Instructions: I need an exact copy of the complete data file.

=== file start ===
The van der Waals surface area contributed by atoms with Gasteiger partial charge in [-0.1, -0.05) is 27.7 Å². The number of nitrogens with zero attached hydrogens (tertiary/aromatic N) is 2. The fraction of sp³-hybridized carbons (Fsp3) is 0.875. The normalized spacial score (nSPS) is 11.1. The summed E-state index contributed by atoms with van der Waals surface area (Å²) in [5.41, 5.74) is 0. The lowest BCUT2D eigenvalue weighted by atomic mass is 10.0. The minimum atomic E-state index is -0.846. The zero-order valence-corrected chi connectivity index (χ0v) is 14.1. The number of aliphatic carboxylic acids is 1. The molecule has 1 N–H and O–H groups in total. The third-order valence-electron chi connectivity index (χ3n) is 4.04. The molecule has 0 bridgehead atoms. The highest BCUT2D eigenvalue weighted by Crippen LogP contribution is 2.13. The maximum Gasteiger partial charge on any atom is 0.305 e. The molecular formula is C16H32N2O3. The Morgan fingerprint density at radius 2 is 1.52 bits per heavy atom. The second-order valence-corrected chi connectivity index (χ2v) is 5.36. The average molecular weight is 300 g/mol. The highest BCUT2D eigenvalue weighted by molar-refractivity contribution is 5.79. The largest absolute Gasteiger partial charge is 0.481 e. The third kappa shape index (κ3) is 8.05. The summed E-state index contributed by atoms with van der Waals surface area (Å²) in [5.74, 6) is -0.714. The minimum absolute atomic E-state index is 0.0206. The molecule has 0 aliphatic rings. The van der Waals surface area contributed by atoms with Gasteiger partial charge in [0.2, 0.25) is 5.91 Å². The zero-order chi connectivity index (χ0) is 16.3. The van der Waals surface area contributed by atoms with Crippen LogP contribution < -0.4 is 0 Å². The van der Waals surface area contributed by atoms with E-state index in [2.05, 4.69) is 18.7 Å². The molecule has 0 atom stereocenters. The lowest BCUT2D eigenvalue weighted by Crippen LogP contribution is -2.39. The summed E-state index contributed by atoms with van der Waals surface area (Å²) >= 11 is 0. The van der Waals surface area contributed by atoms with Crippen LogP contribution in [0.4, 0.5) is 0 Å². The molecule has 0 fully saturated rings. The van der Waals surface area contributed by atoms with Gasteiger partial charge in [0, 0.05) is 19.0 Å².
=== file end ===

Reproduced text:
The van der Waals surface area contributed by atoms with Gasteiger partial charge in [-0.1, -0.05) is 27.7 Å². The number of nitrogens with zero attached hydrogens (tertiary/aromatic N) is 2. The fraction of sp³-hybridized carbons (Fsp3) is 0.875. The normalized spacial score (nSPS) is 11.1. The summed E-state index contributed by atoms with van der Waals surface area (Å²) in [5.41, 5.74) is 0. The lowest BCUT2D eigenvalue weighted by atomic mass is 10.0. The minimum atomic E-state index is -0.846. The zero-order valence-corrected chi connectivity index (χ0v) is 14.1. The number of aliphatic carboxylic acids is 1. The molecule has 1 N–H and O–H groups in total. The third-order valence-electron chi connectivity index (χ3n) is 4.04. The molecule has 0 bridgehead atoms. The highest BCUT2D eigenvalue weighted by Crippen LogP contribution is 2.13. The maximum Gasteiger partial charge on any atom is 0.305 e. The molecular formula is C16H32N2O3. The Morgan fingerprint density at radius 2 is 1.52 bits per heavy atom. The second-order valence-corrected chi connectivity index (χ2v) is 5.36. The average molecular weight is 300 g/mol. The highest BCUT2D eigenvalue weighted by molar-refractivity contribution is 5.79. The largest absolute Gasteiger partial charge is 0.481 e. The third kappa shape index (κ3) is 8.05. The summed E-state index contributed by atoms with van der Waals surface area (Å²) in [5.74, 6) is -0.714. The minimum absolute atomic E-state index is 0.0206. The molecule has 0 aliphatic rings. The van der Waals surface area contributed by atoms with Gasteiger partial charge in [0.2, 0.25) is 5.91 Å². The zero-order chi connectivity index (χ0) is 16.3. The van der Waals surface area contributed by atoms with Crippen LogP contribution < -0.4 is 0 Å². The van der Waals surface area contributed by atoms with E-state index in [2.05, 4.69) is 18.7 Å². The molecule has 0 atom stereocenters. The lowest BCUT2D eigenvalue weighted by Crippen LogP contribution is -2.39. The summed E-state index contributed by atoms with van der Waals surface area (Å²) >= 11 is 0. The van der Waals surface area contributed by atoms with Crippen LogP contribution in [0.4, 0.5) is 0 Å². The molecule has 0 fully saturated rings. The van der Waals surface area contributed by atoms with Gasteiger partial charge in [0, 0.05) is 19.0 Å².